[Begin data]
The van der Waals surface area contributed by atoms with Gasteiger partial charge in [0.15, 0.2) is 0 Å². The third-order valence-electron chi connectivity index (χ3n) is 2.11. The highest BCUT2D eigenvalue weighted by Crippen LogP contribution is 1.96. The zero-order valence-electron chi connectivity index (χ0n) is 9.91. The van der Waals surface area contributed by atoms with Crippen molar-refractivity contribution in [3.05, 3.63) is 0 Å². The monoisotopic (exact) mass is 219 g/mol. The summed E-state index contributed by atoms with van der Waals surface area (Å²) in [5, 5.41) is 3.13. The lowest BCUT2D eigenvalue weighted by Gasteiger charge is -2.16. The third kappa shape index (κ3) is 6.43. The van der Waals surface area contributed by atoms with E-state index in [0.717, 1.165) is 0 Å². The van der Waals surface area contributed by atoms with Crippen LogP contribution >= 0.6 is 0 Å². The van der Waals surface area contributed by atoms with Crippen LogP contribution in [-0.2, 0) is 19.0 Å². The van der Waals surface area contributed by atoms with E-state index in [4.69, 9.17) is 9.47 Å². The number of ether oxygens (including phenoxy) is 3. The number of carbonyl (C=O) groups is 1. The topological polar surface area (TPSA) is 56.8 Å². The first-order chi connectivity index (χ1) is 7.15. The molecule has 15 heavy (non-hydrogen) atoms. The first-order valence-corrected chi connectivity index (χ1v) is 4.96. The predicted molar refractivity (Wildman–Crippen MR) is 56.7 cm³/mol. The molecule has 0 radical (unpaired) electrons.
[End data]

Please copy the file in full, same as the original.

The van der Waals surface area contributed by atoms with Gasteiger partial charge in [0.15, 0.2) is 0 Å². The third-order valence-electron chi connectivity index (χ3n) is 2.11. The highest BCUT2D eigenvalue weighted by Crippen LogP contribution is 1.96. The zero-order valence-electron chi connectivity index (χ0n) is 9.91. The van der Waals surface area contributed by atoms with Crippen molar-refractivity contribution in [3.05, 3.63) is 0 Å². The monoisotopic (exact) mass is 219 g/mol. The summed E-state index contributed by atoms with van der Waals surface area (Å²) in [5, 5.41) is 3.13. The lowest BCUT2D eigenvalue weighted by Gasteiger charge is -2.16. The third kappa shape index (κ3) is 6.43. The van der Waals surface area contributed by atoms with E-state index in [0.717, 1.165) is 0 Å². The van der Waals surface area contributed by atoms with Crippen LogP contribution >= 0.6 is 0 Å². The van der Waals surface area contributed by atoms with Crippen LogP contribution in [-0.2, 0) is 19.0 Å². The van der Waals surface area contributed by atoms with E-state index in [4.69, 9.17) is 9.47 Å². The number of ether oxygens (including phenoxy) is 3. The number of carbonyl (C=O) groups is 1. The topological polar surface area (TPSA) is 56.8 Å². The first-order chi connectivity index (χ1) is 7.15. The molecule has 15 heavy (non-hydrogen) atoms. The first-order valence-corrected chi connectivity index (χ1v) is 4.96. The predicted molar refractivity (Wildman–Crippen MR) is 56.7 cm³/mol. The molecule has 0 radical (unpaired) electrons.